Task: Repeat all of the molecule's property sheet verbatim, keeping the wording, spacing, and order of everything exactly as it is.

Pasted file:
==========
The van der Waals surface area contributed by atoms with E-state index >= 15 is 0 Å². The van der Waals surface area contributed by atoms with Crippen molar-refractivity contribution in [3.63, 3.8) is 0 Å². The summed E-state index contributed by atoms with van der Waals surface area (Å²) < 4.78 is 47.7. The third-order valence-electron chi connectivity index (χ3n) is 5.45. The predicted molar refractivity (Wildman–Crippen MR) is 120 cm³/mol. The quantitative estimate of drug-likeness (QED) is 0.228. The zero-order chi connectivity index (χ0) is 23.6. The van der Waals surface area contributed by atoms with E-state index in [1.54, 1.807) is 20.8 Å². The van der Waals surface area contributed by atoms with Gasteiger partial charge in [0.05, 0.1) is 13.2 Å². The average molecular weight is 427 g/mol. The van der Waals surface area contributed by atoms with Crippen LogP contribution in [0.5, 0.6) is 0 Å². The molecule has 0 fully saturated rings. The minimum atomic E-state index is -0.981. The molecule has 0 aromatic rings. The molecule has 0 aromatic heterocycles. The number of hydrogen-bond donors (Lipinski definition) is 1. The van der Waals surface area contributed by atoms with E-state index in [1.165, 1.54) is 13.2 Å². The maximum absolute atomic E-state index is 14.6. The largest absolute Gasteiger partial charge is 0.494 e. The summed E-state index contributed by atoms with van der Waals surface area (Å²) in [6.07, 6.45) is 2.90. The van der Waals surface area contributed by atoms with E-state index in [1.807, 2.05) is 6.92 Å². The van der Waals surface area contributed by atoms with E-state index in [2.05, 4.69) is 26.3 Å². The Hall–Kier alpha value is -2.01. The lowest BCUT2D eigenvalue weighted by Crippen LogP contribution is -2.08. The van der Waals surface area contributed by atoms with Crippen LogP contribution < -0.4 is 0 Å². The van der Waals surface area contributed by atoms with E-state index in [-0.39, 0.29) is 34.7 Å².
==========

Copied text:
The van der Waals surface area contributed by atoms with E-state index >= 15 is 0 Å². The van der Waals surface area contributed by atoms with Crippen molar-refractivity contribution in [3.63, 3.8) is 0 Å². The summed E-state index contributed by atoms with van der Waals surface area (Å²) < 4.78 is 47.7. The third-order valence-electron chi connectivity index (χ3n) is 5.45. The predicted molar refractivity (Wildman–Crippen MR) is 120 cm³/mol. The quantitative estimate of drug-likeness (QED) is 0.228. The zero-order chi connectivity index (χ0) is 23.6. The van der Waals surface area contributed by atoms with E-state index in [1.54, 1.807) is 20.8 Å². The van der Waals surface area contributed by atoms with Gasteiger partial charge in [0.05, 0.1) is 13.2 Å². The average molecular weight is 427 g/mol. The van der Waals surface area contributed by atoms with Crippen LogP contribution in [0.5, 0.6) is 0 Å². The molecule has 0 fully saturated rings. The minimum atomic E-state index is -0.981. The molecule has 0 aromatic rings. The molecule has 0 aromatic heterocycles. The number of hydrogen-bond donors (Lipinski definition) is 1. The van der Waals surface area contributed by atoms with E-state index in [1.165, 1.54) is 13.2 Å². The maximum absolute atomic E-state index is 14.6. The largest absolute Gasteiger partial charge is 0.494 e. The summed E-state index contributed by atoms with van der Waals surface area (Å²) in [6.07, 6.45) is 2.90. The van der Waals surface area contributed by atoms with E-state index in [1.807, 2.05) is 6.92 Å². The van der Waals surface area contributed by atoms with E-state index in [2.05, 4.69) is 26.3 Å². The Hall–Kier alpha value is -2.01. The lowest BCUT2D eigenvalue weighted by Crippen LogP contribution is -2.08. The van der Waals surface area contributed by atoms with Crippen LogP contribution < -0.4 is 0 Å². The van der Waals surface area contributed by atoms with E-state index in [-0.39, 0.29) is 34.7 Å².